When Apple announced its own map service (in 2012): Apple Maps, I thought it was a silly and extravagant idea because Google Maps was so dominant (and looked perfect) at the time. However, ten years have passed, and Apple Maps is my first and favorite map service: especially for driving navigation. At the end of this pandemic, driving is getting ordinary again. And I always prefer Apple Maps to Google Maps. I'm not sure it is universal, but I can tell Apple Maps is superior in many aspects in the Bay Area. Let me go over it briefly.
What I love the most about Apple Maps' driving guide is its contextual guide. For example, if I have to turn right at the next-next cross-section with signal lights, Apple Maps says:
- "Pass this light, and at the next one, turn right."
However, in Google Maps:
- "In 1000ft, turn right."
I came from where people were unaware of the imperial system; it is hard to recognize how far 1000ft is. But I believe even if you've been in the imperial world, you will love Apple Maps' contextual guides.
One more thing that I love is its lane guide. For example, there is a two-lane exit but you have to keep left as the exit splits into left and right after that. In such cases, Apple Map guides as follows:
- "Use the second lane from the right to take an exit, then keep left."
It makes me not change the lane abruptly and supports safe driving.
Apple Maps doesn't seem to use any ambiguous (maybe only to me) distances. It only (as far as I remember) says "two miles," "a mile," and so on. I was frustrated so many times when Google Maps said "three-quarters of a mile," which was hard for me to perceive. Apple Maps also use 'quarter' distances, but I remember only "a quarter-mile" and mostly in freeways. When I drive in a city, it uses terms such as "at the next light," "at the next stop sign," or street names.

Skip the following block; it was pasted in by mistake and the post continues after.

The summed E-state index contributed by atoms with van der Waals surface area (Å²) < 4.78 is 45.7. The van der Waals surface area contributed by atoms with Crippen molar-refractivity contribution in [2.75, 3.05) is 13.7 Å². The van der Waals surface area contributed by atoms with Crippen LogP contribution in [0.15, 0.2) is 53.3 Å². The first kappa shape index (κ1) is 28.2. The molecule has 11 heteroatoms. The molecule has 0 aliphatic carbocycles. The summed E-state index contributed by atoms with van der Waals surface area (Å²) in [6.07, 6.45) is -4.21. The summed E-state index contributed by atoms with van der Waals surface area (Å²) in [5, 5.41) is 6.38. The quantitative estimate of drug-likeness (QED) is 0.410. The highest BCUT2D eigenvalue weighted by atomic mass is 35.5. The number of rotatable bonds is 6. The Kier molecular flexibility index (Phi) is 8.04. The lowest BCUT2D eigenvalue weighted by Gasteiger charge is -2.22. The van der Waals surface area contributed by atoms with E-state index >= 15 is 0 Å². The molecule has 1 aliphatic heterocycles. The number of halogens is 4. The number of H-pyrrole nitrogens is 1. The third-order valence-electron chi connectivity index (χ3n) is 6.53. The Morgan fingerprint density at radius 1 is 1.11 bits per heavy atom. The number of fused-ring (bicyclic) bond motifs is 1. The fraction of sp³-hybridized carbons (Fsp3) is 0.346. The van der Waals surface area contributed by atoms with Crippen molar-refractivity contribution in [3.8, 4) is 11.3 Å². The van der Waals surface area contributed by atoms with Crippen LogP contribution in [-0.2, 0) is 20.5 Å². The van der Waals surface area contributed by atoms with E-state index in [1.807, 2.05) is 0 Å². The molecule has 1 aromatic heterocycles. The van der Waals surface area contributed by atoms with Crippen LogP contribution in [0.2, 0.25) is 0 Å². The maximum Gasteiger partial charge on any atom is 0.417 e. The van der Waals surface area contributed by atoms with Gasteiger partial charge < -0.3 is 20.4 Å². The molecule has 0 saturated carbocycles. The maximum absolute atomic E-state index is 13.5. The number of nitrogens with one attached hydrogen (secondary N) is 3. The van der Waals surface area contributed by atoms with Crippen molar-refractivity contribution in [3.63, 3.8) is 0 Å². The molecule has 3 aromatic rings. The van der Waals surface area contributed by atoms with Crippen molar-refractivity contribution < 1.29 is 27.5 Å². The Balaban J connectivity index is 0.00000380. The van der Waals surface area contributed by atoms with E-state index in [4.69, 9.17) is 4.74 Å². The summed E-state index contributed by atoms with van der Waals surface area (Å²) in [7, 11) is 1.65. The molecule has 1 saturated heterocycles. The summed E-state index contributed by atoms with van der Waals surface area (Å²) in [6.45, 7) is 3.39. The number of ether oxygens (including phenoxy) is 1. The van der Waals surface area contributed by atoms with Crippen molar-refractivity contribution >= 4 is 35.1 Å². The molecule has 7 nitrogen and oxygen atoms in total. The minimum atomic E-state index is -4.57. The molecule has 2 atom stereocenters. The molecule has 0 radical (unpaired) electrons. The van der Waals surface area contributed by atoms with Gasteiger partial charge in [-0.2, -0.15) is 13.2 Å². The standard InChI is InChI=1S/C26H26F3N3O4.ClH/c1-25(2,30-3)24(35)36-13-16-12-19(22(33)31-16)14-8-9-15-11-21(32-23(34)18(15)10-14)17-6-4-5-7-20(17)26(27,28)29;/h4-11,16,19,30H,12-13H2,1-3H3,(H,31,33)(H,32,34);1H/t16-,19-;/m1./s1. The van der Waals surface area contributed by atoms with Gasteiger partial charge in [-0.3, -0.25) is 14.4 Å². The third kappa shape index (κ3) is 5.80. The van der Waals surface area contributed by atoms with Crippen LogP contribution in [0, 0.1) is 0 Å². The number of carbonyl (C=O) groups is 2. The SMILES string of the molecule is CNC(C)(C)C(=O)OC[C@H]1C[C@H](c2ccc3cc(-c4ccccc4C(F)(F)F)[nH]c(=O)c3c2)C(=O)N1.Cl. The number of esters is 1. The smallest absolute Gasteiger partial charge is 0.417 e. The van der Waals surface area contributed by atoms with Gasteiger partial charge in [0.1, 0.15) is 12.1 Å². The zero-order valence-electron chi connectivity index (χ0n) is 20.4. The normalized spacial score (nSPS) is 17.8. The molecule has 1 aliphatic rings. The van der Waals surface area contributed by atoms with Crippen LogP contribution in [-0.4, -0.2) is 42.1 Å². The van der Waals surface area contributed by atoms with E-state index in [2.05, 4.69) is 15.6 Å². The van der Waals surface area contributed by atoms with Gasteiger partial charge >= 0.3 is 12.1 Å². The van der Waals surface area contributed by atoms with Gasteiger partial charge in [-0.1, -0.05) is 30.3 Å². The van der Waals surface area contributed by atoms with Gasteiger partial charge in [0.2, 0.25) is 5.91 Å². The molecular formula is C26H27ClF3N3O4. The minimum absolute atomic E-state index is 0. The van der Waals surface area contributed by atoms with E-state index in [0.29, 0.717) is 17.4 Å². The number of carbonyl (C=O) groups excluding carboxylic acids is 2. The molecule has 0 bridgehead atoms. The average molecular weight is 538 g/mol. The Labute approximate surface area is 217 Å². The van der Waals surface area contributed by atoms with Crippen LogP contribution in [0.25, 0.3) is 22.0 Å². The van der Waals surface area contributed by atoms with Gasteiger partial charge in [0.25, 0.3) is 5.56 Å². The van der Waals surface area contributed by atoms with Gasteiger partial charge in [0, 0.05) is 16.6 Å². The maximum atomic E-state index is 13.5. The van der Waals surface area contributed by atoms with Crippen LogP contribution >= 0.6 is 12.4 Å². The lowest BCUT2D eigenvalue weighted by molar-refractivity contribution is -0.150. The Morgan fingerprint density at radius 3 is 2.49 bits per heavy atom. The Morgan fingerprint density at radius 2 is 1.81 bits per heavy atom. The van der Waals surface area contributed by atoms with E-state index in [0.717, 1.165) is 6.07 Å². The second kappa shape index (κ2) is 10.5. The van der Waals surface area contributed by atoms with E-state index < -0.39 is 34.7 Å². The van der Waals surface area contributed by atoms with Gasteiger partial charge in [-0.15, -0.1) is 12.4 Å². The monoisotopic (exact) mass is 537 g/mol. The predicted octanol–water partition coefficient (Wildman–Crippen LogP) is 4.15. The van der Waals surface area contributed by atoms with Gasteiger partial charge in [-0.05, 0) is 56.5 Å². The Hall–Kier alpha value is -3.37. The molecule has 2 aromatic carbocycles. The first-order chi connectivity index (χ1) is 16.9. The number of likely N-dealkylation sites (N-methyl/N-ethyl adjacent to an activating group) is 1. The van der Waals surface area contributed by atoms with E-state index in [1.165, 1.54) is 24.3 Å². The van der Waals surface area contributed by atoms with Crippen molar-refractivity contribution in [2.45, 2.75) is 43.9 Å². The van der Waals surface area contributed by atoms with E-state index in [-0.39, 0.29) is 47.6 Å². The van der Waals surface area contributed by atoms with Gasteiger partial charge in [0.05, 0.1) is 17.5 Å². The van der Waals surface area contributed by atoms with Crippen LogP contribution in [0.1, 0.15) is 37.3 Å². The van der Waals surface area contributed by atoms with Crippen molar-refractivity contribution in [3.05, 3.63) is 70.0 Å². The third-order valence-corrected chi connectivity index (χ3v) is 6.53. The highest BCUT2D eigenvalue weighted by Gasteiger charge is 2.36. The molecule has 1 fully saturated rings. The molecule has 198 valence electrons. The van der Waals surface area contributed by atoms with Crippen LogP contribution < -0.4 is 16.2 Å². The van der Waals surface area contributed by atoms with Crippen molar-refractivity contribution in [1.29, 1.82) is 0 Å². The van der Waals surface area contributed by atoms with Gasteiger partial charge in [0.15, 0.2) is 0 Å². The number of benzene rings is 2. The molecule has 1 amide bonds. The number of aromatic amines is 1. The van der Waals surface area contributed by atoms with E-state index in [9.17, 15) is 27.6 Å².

I think Apple Maps also has a lot to be improved. The feature I miss the most is the offline map. Apple Maps still can not save an area of maps for offline use (while Google Maps can). It still seems to cache your route when you start a route so that you can pass through no-signal areas. But you always have to be online when you start a new route. It is no problem in most urban areas, but it is always a severe problem on road trips - especially in state and national parks.
Although the lane-aware guide is so convenient many times, it sometimes considers carpool lanes too seriously. On our last trip, we were on the carpool lane (the first to the left, and we're three people in the car), but Apple Maps said, "Use the second lane to the left," so I changed the lane, but I realized that I just needed to go straight.
Apple Maps should be an excellent example that Apple's obstination got paid off at last. I want to tell you should try it if you haven't tried it yet (or recently) if you have an iPhone. I wish I could see their guts in other products: for example, you know..., a full-size Homepod with the Airport Extreme.